The Tepper School of Business offers a future-focused business school experience tailored to today’s marketplace’s complexity. The Tepper School is home to several award-winning and nationally ranked programs, including undergraduate business and economics programs, graduate programs in business administration and computational finance, and doctoral-level programs which span numerous areas of study. The Tepper School has more than 200 full-time faculty and staff members and numerous teaching and research centers dedicated to helping students achieve academic excellence in all arenas.

Research Centers and Institutes

Working at the nexus of technology and humanity, Carnegie Mellon enriches the everyday human experience through interdisciplinarity, innovation, and ingenuity collaboration. Home to more than 100 centers and institutes, CMU researchers look across disciplines and reach beyond the boundaries of education for partnerships to create work that matters.

Among the centers is the advanced robotics for manufacturing institute, which was recently awarded more than $250 million. The institute integrates industry practices and institutional knowledge across disciplines to realize the promises of a robust manufacturing innovation ecosystem.

As a global model for smarter city solutions, Carnegie Mellon partners with the City of Pittsburgh, Allegheny County, and other government agencies to incubate a range of technological systems that will improve safety, enhance mobility, promote efficiency, and address pollution in the environment. Work-related to traffic lights has decreased travel times and lowered emissions by over 20 percent in test areas, resulting in international recognition.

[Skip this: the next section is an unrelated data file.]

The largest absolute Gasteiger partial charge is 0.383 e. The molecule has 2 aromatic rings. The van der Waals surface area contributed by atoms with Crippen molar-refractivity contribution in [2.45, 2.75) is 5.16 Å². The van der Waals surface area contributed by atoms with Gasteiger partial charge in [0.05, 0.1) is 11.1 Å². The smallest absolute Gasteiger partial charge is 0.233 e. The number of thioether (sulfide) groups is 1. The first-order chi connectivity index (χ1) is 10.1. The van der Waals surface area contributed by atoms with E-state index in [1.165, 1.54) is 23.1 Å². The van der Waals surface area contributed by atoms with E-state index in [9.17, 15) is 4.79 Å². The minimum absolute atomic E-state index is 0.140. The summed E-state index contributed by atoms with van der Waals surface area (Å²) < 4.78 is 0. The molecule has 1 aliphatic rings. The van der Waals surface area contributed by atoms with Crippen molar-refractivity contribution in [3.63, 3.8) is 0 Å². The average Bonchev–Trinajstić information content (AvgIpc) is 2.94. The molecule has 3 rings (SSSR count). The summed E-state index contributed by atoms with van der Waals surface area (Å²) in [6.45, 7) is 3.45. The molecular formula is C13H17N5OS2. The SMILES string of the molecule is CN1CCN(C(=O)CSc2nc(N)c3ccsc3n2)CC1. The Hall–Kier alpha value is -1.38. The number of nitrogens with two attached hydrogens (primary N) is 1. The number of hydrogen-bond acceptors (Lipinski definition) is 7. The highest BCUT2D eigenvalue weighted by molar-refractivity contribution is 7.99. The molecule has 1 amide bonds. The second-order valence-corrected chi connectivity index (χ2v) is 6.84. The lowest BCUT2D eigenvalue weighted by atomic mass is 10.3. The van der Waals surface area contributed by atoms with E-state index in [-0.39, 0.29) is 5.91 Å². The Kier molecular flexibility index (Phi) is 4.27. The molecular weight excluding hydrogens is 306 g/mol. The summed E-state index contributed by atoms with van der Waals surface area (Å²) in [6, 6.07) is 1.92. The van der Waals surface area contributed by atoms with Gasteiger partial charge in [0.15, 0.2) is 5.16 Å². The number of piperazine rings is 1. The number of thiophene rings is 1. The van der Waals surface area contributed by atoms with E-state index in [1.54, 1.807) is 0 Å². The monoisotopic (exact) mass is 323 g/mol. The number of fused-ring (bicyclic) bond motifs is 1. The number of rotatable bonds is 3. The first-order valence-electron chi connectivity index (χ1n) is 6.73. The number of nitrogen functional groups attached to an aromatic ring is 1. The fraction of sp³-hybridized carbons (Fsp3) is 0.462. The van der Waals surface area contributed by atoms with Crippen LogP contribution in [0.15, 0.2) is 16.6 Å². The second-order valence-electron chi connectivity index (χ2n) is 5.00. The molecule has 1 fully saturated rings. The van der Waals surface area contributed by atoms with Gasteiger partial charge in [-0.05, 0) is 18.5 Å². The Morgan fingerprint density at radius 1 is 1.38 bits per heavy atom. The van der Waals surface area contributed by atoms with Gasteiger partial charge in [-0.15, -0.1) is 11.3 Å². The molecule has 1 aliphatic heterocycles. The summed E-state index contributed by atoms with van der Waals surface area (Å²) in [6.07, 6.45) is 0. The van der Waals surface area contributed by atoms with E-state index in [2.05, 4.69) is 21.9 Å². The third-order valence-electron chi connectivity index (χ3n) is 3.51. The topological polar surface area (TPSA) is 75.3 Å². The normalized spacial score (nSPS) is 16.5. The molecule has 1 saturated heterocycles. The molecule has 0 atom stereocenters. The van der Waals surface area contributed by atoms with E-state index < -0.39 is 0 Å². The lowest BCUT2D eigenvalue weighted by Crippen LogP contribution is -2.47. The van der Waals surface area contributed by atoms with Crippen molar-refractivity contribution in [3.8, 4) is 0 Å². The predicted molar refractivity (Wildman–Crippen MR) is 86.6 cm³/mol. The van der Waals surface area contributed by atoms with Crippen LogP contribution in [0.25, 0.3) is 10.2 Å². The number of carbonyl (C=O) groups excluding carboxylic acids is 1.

Global institutions with Pittsburgh presences, like K&L Gates and PwC, also leverage their client engagement experience with CMU’s world-class research, faculty, and students to partner with the university to invest in the future.

Fall 2022 Student Enrollment Data


The anticipated hiring salary range for this position is $150,000-$200,000. Carnegie Mellon considers numerous factors when extending offers of employment, including but not limited to the role and associated responsibilities, a candidate’s work experience, education/training, and key skills.

This position is eligible for full-time benefits as afforded to all full-time Carnegie Mellon University employees, including, but not limited to, comprehensive medical, prescription, dental, and vision insurance; retirement savings programs; tuition benefits; paid time off and holidays; and life and accidental death and disability insurance. Additional information regarding the full range of benefits afforded can be found at